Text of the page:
What’s the Best Way to Buy Property in Newburgh?

  |  November 27, 2013

Chris Hanson and his wife Merle Becker have lived in Newburgh for over a decade, ever since they came to look at a 6,000-square-foot Victorian with Hudson River views, on the market for $72,000.  They were enchanted by the city and moved, first to a beautiful, but condemned, home in the Washington Heights neighborhood known as the Wedding Cake House, and then, after restoring that home and living in it for 10 years, he and Becker were drawn to another home further north in the city, where some of Newburgh’s grandest homes stand. Along the way, Chris saw a need to help facilitate the rescuing of property, so he became a real estate broker in Newburgh (though he’s still an artist and musician), as well as an indefatigable activist for the city; an agent of change.

Because he’s seen the city shifting and grinding over the last 10 years, he has strong ideas about what improvements could have lasting change. Several Newburgh neighborhoods have strong momentum–fewer vacancies, safer streets, restored houses. Those include Washington Heights, the Montgomery/Grand Street area and Colonial Terraces. Rather than buying houses for, say, $20,000 on some of the grittier streets — the known centers of gangs and drugs — in an attempt to rescue them, he suggests filling in all the vacant or decaying spots in the already improving neighborhoods. After the jump: the best place to buy property in Newburgh.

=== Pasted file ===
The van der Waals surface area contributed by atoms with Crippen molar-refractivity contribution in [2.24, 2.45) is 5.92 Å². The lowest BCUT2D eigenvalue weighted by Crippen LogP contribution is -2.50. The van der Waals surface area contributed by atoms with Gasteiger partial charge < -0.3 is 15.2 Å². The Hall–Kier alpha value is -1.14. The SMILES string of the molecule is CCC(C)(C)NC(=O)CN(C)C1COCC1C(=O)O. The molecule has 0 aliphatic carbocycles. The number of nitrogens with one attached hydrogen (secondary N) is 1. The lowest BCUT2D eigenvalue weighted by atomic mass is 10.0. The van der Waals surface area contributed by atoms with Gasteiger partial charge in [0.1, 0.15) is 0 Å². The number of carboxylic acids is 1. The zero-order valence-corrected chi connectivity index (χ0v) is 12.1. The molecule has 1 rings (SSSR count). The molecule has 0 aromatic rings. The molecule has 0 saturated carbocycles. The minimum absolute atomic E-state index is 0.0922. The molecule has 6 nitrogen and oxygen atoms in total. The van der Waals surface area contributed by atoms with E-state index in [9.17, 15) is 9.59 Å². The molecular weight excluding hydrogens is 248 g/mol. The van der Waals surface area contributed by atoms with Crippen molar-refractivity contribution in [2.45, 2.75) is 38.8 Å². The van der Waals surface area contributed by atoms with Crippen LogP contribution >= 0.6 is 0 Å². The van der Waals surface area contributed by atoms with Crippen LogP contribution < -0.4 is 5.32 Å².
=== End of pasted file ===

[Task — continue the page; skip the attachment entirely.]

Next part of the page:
The most viable spot to pioneer, he says, is Liberty Street (one block west of Grand St), which runs all the way north-south through the city and past Washington’s Headquarters historic site. “Liberty Street is the transformational front-line both commercially and residentially,” he says. “It’s the most viable, with the strongest transformational power.” This is because it has the architecture that people love, as well as the beginnings of a business district, thanks to places like Cafe MacchiatoMillennium Tattoo, The Wherehouse restaurant, and nearby Newburgh Brewery.”

Start, or perhaps continue, there, he says, and the improvements will spread out to some of the needier parts of the city.  Build on success.  “If I could get together with all of the “pioneer” buyers looking for a good deal, with real and lasting impact in Newburgh, I’d tell them to start with Liberty Street,” he says. “Fill in the gaps and make that street really succeed, which builds on the successes of Montgomery and Grand Streets before it.  The next streets to the west could become strongly viable very quickly afterwards, but Liberty Street is the key to their financial viability, and a vital part of Newburgh’s healthy progression.”

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